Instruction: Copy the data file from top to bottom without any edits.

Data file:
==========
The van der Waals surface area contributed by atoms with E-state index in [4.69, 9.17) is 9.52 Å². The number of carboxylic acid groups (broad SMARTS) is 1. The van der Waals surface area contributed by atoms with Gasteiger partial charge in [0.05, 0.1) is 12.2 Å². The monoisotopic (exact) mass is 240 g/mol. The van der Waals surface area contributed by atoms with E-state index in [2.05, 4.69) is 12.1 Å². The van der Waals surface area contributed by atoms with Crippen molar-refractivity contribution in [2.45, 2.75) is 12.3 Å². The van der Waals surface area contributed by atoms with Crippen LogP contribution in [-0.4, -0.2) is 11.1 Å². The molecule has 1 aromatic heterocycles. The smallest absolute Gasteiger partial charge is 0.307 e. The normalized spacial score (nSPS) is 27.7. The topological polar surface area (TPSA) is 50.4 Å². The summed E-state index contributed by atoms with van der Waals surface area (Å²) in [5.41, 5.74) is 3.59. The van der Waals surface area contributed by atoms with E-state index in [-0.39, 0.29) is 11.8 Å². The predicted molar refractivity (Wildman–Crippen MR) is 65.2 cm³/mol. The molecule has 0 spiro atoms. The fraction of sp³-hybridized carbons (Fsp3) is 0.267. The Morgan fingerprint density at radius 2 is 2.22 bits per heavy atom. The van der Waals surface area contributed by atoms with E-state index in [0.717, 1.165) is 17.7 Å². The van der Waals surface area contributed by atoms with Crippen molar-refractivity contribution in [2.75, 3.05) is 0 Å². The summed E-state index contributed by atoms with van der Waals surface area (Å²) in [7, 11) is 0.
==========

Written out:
The van der Waals surface area contributed by atoms with E-state index in [4.69, 9.17) is 9.52 Å². The number of carboxylic acid groups (broad SMARTS) is 1. The van der Waals surface area contributed by atoms with Gasteiger partial charge in [0.05, 0.1) is 12.2 Å². The monoisotopic (exact) mass is 240 g/mol. The van der Waals surface area contributed by atoms with E-state index in [2.05, 4.69) is 12.1 Å². The van der Waals surface area contributed by atoms with Crippen molar-refractivity contribution in [2.45, 2.75) is 12.3 Å². The van der Waals surface area contributed by atoms with Crippen LogP contribution in [-0.4, -0.2) is 11.1 Å². The molecule has 1 aromatic heterocycles. The smallest absolute Gasteiger partial charge is 0.307 e. The normalized spacial score (nSPS) is 27.7. The topological polar surface area (TPSA) is 50.4 Å². The summed E-state index contributed by atoms with van der Waals surface area (Å²) in [5.41, 5.74) is 3.59. The van der Waals surface area contributed by atoms with E-state index in [-0.39, 0.29) is 11.8 Å². The predicted molar refractivity (Wildman–Crippen MR) is 65.2 cm³/mol. The molecule has 0 spiro atoms. The fraction of sp³-hybridized carbons (Fsp3) is 0.267. The Morgan fingerprint density at radius 2 is 2.22 bits per heavy atom. The van der Waals surface area contributed by atoms with E-state index in [0.717, 1.165) is 17.7 Å². The van der Waals surface area contributed by atoms with Crippen molar-refractivity contribution in [2.75, 3.05) is 0 Å². The summed E-state index contributed by atoms with van der Waals surface area (Å²) in [7, 11) is 0.